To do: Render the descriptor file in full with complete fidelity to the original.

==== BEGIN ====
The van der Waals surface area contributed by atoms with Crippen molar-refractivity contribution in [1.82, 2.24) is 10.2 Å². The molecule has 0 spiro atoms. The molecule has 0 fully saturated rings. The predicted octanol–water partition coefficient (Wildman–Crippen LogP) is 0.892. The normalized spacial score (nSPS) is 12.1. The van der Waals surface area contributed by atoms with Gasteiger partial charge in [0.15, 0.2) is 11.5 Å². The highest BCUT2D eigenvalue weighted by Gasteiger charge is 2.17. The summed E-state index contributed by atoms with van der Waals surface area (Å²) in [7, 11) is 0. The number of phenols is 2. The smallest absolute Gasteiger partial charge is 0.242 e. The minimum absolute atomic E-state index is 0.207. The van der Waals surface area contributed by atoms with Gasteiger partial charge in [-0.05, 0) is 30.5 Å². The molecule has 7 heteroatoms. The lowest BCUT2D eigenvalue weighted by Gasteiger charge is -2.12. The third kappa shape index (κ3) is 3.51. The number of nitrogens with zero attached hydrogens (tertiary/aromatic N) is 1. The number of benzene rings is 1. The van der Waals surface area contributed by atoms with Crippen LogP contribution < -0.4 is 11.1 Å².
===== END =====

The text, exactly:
The van der Waals surface area contributed by atoms with Crippen molar-refractivity contribution in [1.82, 2.24) is 10.2 Å². The molecule has 0 spiro atoms. The molecule has 0 fully saturated rings. The predicted octanol–water partition coefficient (Wildman–Crippen LogP) is 0.892. The normalized spacial score (nSPS) is 12.1. The van der Waals surface area contributed by atoms with Gasteiger partial charge in [0.15, 0.2) is 11.5 Å². The highest BCUT2D eigenvalue weighted by Gasteiger charge is 2.17. The summed E-state index contributed by atoms with van der Waals surface area (Å²) in [7, 11) is 0. The number of phenols is 2. The smallest absolute Gasteiger partial charge is 0.242 e. The minimum absolute atomic E-state index is 0.207. The van der Waals surface area contributed by atoms with Gasteiger partial charge in [-0.05, 0) is 30.5 Å². The molecule has 7 heteroatoms. The lowest BCUT2D eigenvalue weighted by Gasteiger charge is -2.12. The third kappa shape index (κ3) is 3.51. The number of nitrogens with zero attached hydrogens (tertiary/aromatic N) is 1. The number of benzene rings is 1. The van der Waals surface area contributed by atoms with Crippen LogP contribution < -0.4 is 11.1 Å².